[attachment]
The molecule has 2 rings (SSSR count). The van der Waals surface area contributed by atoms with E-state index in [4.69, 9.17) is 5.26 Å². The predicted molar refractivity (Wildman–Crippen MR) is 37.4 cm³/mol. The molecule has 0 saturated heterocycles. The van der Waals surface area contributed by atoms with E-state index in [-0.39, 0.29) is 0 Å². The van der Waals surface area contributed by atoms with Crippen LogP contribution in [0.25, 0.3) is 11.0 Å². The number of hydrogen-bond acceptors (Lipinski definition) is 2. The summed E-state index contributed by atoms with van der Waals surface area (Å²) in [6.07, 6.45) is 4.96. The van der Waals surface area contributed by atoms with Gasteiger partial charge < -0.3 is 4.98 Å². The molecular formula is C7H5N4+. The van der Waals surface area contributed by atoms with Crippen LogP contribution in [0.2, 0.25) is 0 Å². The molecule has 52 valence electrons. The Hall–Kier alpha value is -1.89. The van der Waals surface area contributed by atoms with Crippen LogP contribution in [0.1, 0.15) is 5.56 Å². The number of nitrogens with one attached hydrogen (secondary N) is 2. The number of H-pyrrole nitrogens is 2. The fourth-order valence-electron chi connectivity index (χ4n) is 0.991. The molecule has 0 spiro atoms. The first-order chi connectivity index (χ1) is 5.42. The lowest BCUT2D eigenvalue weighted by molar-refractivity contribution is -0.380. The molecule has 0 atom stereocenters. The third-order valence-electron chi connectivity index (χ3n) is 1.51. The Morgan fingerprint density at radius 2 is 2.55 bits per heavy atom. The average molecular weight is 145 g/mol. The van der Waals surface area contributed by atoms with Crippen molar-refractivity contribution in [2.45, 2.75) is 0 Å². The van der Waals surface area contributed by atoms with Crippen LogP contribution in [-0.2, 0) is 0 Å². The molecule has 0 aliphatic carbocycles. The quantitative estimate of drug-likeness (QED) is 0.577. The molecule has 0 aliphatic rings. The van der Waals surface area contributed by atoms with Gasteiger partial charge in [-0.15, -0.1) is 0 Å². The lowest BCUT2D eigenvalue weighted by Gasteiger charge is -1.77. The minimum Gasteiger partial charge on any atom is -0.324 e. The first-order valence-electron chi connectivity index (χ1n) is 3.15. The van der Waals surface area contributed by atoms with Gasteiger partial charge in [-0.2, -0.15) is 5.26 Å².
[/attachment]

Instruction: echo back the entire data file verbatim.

The molecule has 2 rings (SSSR count). The van der Waals surface area contributed by atoms with E-state index in [4.69, 9.17) is 5.26 Å². The predicted molar refractivity (Wildman–Crippen MR) is 37.4 cm³/mol. The molecule has 0 saturated heterocycles. The van der Waals surface area contributed by atoms with E-state index in [-0.39, 0.29) is 0 Å². The van der Waals surface area contributed by atoms with Crippen LogP contribution in [0.25, 0.3) is 11.0 Å². The number of hydrogen-bond acceptors (Lipinski definition) is 2. The summed E-state index contributed by atoms with van der Waals surface area (Å²) in [6.07, 6.45) is 4.96. The van der Waals surface area contributed by atoms with Gasteiger partial charge < -0.3 is 4.98 Å². The molecular formula is C7H5N4+. The van der Waals surface area contributed by atoms with Crippen LogP contribution in [0.2, 0.25) is 0 Å². The molecule has 52 valence electrons. The Hall–Kier alpha value is -1.89. The van der Waals surface area contributed by atoms with Crippen LogP contribution in [0.1, 0.15) is 5.56 Å². The number of nitrogens with one attached hydrogen (secondary N) is 2. The number of H-pyrrole nitrogens is 2. The fourth-order valence-electron chi connectivity index (χ4n) is 0.991. The molecule has 0 spiro atoms. The first-order chi connectivity index (χ1) is 5.42. The lowest BCUT2D eigenvalue weighted by molar-refractivity contribution is -0.380. The molecule has 0 atom stereocenters. The third-order valence-electron chi connectivity index (χ3n) is 1.51. The Morgan fingerprint density at radius 2 is 2.55 bits per heavy atom. The average molecular weight is 145 g/mol. The van der Waals surface area contributed by atoms with Crippen molar-refractivity contribution in [2.45, 2.75) is 0 Å². The van der Waals surface area contributed by atoms with Crippen LogP contribution in [-0.2, 0) is 0 Å². The molecule has 0 aliphatic carbocycles. The quantitative estimate of drug-likeness (QED) is 0.577. The molecule has 0 aliphatic rings. The van der Waals surface area contributed by atoms with Gasteiger partial charge in [-0.15, -0.1) is 0 Å². The lowest BCUT2D eigenvalue weighted by Gasteiger charge is -1.77. The minimum Gasteiger partial charge on any atom is -0.324 e. The first-order valence-electron chi connectivity index (χ1n) is 3.15. The van der Waals surface area contributed by atoms with Gasteiger partial charge in [-0.2, -0.15) is 5.26 Å².